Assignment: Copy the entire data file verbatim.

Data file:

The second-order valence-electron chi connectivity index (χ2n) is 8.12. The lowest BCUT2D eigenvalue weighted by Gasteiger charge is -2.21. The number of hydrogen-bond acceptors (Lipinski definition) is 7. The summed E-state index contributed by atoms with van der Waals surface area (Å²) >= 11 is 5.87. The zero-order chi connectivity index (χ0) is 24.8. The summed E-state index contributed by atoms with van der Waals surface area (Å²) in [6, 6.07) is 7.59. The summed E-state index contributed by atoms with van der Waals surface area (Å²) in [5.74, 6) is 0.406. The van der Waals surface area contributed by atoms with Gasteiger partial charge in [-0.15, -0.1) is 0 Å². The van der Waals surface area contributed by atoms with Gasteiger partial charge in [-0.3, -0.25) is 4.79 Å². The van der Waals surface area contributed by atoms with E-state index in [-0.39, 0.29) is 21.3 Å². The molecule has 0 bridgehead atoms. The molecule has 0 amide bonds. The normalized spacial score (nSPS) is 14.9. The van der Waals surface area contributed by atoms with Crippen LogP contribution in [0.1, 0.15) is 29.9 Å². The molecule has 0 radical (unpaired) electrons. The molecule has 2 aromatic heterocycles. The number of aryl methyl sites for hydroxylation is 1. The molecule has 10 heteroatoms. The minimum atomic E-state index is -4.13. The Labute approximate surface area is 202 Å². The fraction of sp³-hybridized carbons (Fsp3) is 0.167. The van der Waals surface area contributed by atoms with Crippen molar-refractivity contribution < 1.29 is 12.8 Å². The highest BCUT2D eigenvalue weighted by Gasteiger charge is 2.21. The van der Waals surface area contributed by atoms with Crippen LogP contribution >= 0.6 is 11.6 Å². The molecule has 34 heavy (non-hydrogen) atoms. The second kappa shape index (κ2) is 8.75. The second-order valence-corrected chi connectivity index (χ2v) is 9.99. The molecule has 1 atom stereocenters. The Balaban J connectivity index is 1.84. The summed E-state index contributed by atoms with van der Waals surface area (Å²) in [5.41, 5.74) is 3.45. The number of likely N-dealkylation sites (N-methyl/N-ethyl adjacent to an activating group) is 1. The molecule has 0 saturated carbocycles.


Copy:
The second-order valence-electron chi connectivity index (χ2n) is 8.12. The lowest BCUT2D eigenvalue weighted by Gasteiger charge is -2.21. The number of hydrogen-bond acceptors (Lipinski definition) is 7. The summed E-state index contributed by atoms with van der Waals surface area (Å²) >= 11 is 5.87. The zero-order chi connectivity index (χ0) is 24.8. The summed E-state index contributed by atoms with van der Waals surface area (Å²) in [6, 6.07) is 7.59. The summed E-state index contributed by atoms with van der Waals surface area (Å²) in [5.74, 6) is 0.406. The van der Waals surface area contributed by atoms with Gasteiger partial charge in [-0.15, -0.1) is 0 Å². The van der Waals surface area contributed by atoms with Gasteiger partial charge in [-0.3, -0.25) is 4.79 Å². The van der Waals surface area contributed by atoms with E-state index in [-0.39, 0.29) is 21.3 Å². The molecule has 0 bridgehead atoms. The molecule has 0 amide bonds. The normalized spacial score (nSPS) is 14.9. The van der Waals surface area contributed by atoms with Crippen LogP contribution in [0.1, 0.15) is 29.9 Å². The molecule has 0 radical (unpaired) electrons. The molecule has 2 aromatic heterocycles. The number of aryl methyl sites for hydroxylation is 1. The molecule has 10 heteroatoms. The minimum atomic E-state index is -4.13. The Labute approximate surface area is 202 Å². The fraction of sp³-hybridized carbons (Fsp3) is 0.167. The van der Waals surface area contributed by atoms with Crippen molar-refractivity contribution < 1.29 is 12.8 Å². The highest BCUT2D eigenvalue weighted by Gasteiger charge is 2.21. The van der Waals surface area contributed by atoms with Crippen LogP contribution >= 0.6 is 11.6 Å². The molecule has 34 heavy (non-hydrogen) atoms. The second kappa shape index (κ2) is 8.75. The second-order valence-corrected chi connectivity index (χ2v) is 9.99. The molecule has 1 atom stereocenters. The Balaban J connectivity index is 1.84. The summed E-state index contributed by atoms with van der Waals surface area (Å²) in [5.41, 5.74) is 3.45. The number of likely N-dealkylation sites (N-methyl/N-ethyl adjacent to an activating group) is 1. The molecule has 0 saturated carbocycles.